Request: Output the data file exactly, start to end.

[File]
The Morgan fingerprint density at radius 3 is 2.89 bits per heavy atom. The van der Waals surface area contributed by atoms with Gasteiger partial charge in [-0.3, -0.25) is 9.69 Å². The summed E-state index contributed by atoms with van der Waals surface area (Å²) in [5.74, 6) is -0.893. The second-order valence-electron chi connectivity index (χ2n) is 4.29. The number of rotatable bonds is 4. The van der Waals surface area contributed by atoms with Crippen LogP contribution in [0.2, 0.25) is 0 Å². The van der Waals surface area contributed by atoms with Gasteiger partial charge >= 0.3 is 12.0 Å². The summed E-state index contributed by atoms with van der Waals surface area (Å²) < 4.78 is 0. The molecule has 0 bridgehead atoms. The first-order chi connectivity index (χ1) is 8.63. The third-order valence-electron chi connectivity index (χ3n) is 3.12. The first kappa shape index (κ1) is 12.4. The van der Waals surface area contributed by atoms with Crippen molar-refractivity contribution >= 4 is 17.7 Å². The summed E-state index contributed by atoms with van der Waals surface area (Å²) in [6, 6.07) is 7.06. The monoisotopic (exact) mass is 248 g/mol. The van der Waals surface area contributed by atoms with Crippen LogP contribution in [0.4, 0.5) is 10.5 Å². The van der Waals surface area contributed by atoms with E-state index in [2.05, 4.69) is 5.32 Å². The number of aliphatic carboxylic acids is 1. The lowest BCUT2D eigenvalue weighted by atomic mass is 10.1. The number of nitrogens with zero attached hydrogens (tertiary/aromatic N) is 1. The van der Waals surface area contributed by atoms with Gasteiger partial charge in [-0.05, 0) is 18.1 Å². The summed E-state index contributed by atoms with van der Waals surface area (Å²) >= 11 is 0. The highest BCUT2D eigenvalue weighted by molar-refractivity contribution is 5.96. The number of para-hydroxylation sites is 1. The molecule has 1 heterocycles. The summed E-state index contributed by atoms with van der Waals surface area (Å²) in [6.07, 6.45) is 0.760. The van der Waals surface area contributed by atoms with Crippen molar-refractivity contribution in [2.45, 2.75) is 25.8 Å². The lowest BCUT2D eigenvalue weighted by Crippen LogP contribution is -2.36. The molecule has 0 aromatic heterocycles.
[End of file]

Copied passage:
The Morgan fingerprint density at radius 3 is 2.89 bits per heavy atom. The van der Waals surface area contributed by atoms with Gasteiger partial charge in [-0.3, -0.25) is 9.69 Å². The summed E-state index contributed by atoms with van der Waals surface area (Å²) in [5.74, 6) is -0.893. The second-order valence-electron chi connectivity index (χ2n) is 4.29. The number of rotatable bonds is 4. The van der Waals surface area contributed by atoms with Crippen LogP contribution in [0.2, 0.25) is 0 Å². The van der Waals surface area contributed by atoms with Gasteiger partial charge >= 0.3 is 12.0 Å². The summed E-state index contributed by atoms with van der Waals surface area (Å²) < 4.78 is 0. The molecule has 0 bridgehead atoms. The first-order chi connectivity index (χ1) is 8.63. The third-order valence-electron chi connectivity index (χ3n) is 3.12. The first kappa shape index (κ1) is 12.4. The van der Waals surface area contributed by atoms with Crippen molar-refractivity contribution >= 4 is 17.7 Å². The summed E-state index contributed by atoms with van der Waals surface area (Å²) in [6, 6.07) is 7.06. The monoisotopic (exact) mass is 248 g/mol. The van der Waals surface area contributed by atoms with Crippen LogP contribution in [0.4, 0.5) is 10.5 Å². The van der Waals surface area contributed by atoms with E-state index in [2.05, 4.69) is 5.32 Å². The number of aliphatic carboxylic acids is 1. The lowest BCUT2D eigenvalue weighted by atomic mass is 10.1. The number of nitrogens with zero attached hydrogens (tertiary/aromatic N) is 1. The van der Waals surface area contributed by atoms with Gasteiger partial charge in [-0.05, 0) is 18.1 Å². The summed E-state index contributed by atoms with van der Waals surface area (Å²) >= 11 is 0. The highest BCUT2D eigenvalue weighted by molar-refractivity contribution is 5.96. The number of para-hydroxylation sites is 1. The molecule has 1 heterocycles. The summed E-state index contributed by atoms with van der Waals surface area (Å²) in [6.07, 6.45) is 0.760. The van der Waals surface area contributed by atoms with Crippen molar-refractivity contribution in [2.45, 2.75) is 25.8 Å². The lowest BCUT2D eigenvalue weighted by Crippen LogP contribution is -2.36. The molecule has 0 aromatic heterocycles.